Haigh v. Matsushita Elec. Corp. of America

Citation676 F. Supp. 1332
Decision Date28 December 1987
Docket NumberCiv. A. No. 87-0455-R.
PartiesRichard HAIGH, and Norma Haigh, Plaintiffs, v. MATSUSHITA ELECTRIC CORPORATION OF AMERICA, d/b/a Panasonic Company, a Delaware corporation, Gerald Willner, Myron Berman, Barry Kanow, Bernie Adamyk, Steve Latini, Steve Gold, Ralph Wolfe, Jeff Kellner, and Gary Weber, Defendants.
CourtU.S. District Court — Eastern District of Virginia

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Robert L. Freed, John Patrick Griffin, Thomas G. Haskins, Richmond, Va., J.W. Harmon, Jr., for plaintiffs.

Howard W. Dobbins, James V. Meath, Robert D. Perrow, Sarah Hopkins Finley, Williams, Mullen, Christian and Dobbins, P.C., Lynne Jacob, Richmond, Va., for defendants.

MEMORANDUM AND ORDER

SPENCER, District Judge.

This matter comes before the Court on two motions by defendants. The first, a motion to dismiss, will be granted in part and denied in part. The second, a motion to compel the production of certain tape recordings, will be granted.

THE MOTION TO DISMISS
Background

Plaintiff Richard Haigh ("Haigh"), a Virginia citizen, was employed by defendant Matsushita Electric Corporation of America (hereinafter "Panasonic") from October 17, 1974 through January 27, 1987. He is fifty-seven years old, and is Jewish. Plaintiff Norma Haigh, a Virginia citizen, is Haigh's wife.

Defendant Panasonic is a Delaware corporation. The individual defendants (hereinafter referred to by their last names), none of whom are Virginia citizens, are employees of Panasonic.

The Second Amended Complaint, which is currently before the Court, is sixty-eight pages long, and contains a plethora of allegations. In brief, Haigh states that he was a salesman for Panasonic who handled the accounts of Best Products and Circuit City. Haigh claims that during his tenure business with these two outfits skyrocketed. In December 1986, Haigh was told that the Best Products and Circuit City accounts were being taken away from him and given to defendant Weber. Haigh also claims he was told his salary would be cut, along with his earnable bonuses. Additionally, he was told that he would be reassigned from his Richmond, Virginia location to the Panasonic accounts in western Virginia. Haigh claims he argued that the reassignment was unlawful, and requested to be told the legitimate business reason for the action. In response, defendants Willner and Adamyk allegedly proposed that the Richmond accounts of Thalhimers, Miller & Rhoads, Robert's Leasing, and Dominion Pottery be added to Haigh's new territory. Haigh also asserts that these two defendants sought a complete release for all of Panasonic's actions to date.

In due course, by letter dated January 27, 1987, Haigh stated that his reassignment was unacceptable, and claimed that Panasonic had constructively terminated his employment. Since that time, Haigh claims to have vigorously sought employment without success.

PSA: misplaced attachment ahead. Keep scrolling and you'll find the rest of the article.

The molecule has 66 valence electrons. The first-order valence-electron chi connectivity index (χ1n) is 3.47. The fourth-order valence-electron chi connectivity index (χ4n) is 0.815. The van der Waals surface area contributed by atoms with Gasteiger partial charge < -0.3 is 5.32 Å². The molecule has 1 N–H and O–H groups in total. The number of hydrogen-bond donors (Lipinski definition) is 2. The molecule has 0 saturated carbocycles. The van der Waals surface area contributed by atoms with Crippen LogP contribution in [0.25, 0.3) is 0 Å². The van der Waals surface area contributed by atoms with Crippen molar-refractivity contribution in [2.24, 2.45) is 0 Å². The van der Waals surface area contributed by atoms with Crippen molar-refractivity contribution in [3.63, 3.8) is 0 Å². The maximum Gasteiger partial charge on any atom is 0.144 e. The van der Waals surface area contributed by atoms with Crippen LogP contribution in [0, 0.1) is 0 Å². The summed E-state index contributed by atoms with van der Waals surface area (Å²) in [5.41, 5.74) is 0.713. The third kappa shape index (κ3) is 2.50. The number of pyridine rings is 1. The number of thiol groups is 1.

Haigh's Second Amended Complaint contains sixteen counts.

Count One — Age Discrimination — Panasonic violated the Age Discrimination in Employment Act ("ADEA") by constructively terminating Haigh, age 56, and replacing him with Weber, age 35.
Count Two — Employee Retirement Income Security Act ("ERISA") — Panasonic's pension plan benefits are based on the highest compensation for any five consecutive years during the final ten years of employment. Haigh's proposed transfer was an attempt to unlawfully limit and reduce the amount of pension benefits which would be available to him.
Count Three — Defamation (Defendants Willner and Wolfe)These defendants told two Best Products employees that Haigh was taken off the Best Products account because he was not doing his job, and because Best Products had requested the move. The statements were false, and Haigh was injured in his profession or trade as a result.
Count Four — Defamation (Defendant Kanow)This defendant insinuated to several Panasonic employees that Luskin's (a potential employer) was not willing to consider employing Haigh. This statement was false and Haigh was injured in his profession or trade as a result.
Count Five — 42 U.S.C. § 1985 — Panasonic and some of the individual defendants have unlawfully conspired to deprive Haigh of his civil rights, in violation of 42 U.S.C. § 1985(3). Additionally, certain defendants conspired to coerce, intimidate, and influence three Panasonic employees in an attempt to deter truthful testimony in judicial proceedings, in violation of 42 U.S.C. § 1985(2).
Count Six — Antitrust — The adverse employment actions taken against Haigh were partly the result of his refusal to participate in Panasonic's illegal pricefixing schemes in 1985 and 1986.
Count Seven — Title VII — The adverse employment actions taken against Haigh were the result of discrimination based on religion (Jewish) and race (Jewish).
Count Eight — 42 U.S.C. § 1981 — The adverse employment actions taken against Haigh were the result of discrimination based on race (Jewish).